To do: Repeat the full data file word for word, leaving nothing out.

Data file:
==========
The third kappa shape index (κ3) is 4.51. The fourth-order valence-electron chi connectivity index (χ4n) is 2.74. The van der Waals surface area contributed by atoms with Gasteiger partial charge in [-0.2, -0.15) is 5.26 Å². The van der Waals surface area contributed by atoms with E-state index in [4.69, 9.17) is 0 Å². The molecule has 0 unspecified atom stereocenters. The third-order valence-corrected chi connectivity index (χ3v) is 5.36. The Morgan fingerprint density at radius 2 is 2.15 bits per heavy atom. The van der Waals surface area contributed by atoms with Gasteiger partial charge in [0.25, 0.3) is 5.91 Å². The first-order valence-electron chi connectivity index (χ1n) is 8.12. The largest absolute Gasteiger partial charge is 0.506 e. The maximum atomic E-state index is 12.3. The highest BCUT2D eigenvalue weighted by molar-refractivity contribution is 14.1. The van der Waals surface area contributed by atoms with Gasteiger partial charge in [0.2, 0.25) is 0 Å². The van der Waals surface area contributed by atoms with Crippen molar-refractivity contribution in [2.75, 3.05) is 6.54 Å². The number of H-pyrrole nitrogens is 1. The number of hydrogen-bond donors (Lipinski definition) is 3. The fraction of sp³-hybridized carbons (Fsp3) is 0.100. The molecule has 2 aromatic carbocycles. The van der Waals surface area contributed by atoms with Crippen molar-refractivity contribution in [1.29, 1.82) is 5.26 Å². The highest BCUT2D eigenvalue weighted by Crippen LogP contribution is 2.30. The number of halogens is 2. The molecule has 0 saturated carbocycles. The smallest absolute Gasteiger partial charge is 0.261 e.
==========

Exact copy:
The third kappa shape index (κ3) is 4.51. The fourth-order valence-electron chi connectivity index (χ4n) is 2.74. The van der Waals surface area contributed by atoms with Gasteiger partial charge in [-0.2, -0.15) is 5.26 Å². The van der Waals surface area contributed by atoms with E-state index in [4.69, 9.17) is 0 Å². The molecule has 0 unspecified atom stereocenters. The third-order valence-corrected chi connectivity index (χ3v) is 5.36. The Morgan fingerprint density at radius 2 is 2.15 bits per heavy atom. The van der Waals surface area contributed by atoms with Gasteiger partial charge in [0.25, 0.3) is 5.91 Å². The first-order valence-electron chi connectivity index (χ1n) is 8.12. The largest absolute Gasteiger partial charge is 0.506 e. The maximum atomic E-state index is 12.3. The highest BCUT2D eigenvalue weighted by molar-refractivity contribution is 14.1. The van der Waals surface area contributed by atoms with Gasteiger partial charge in [0.2, 0.25) is 0 Å². The van der Waals surface area contributed by atoms with Crippen molar-refractivity contribution in [2.75, 3.05) is 6.54 Å². The number of H-pyrrole nitrogens is 1. The number of hydrogen-bond donors (Lipinski definition) is 3. The fraction of sp³-hybridized carbons (Fsp3) is 0.100. The molecule has 2 aromatic carbocycles. The van der Waals surface area contributed by atoms with Crippen molar-refractivity contribution in [1.29, 1.82) is 5.26 Å². The highest BCUT2D eigenvalue weighted by Crippen LogP contribution is 2.30. The number of halogens is 2. The molecule has 0 saturated carbocycles. The smallest absolute Gasteiger partial charge is 0.261 e.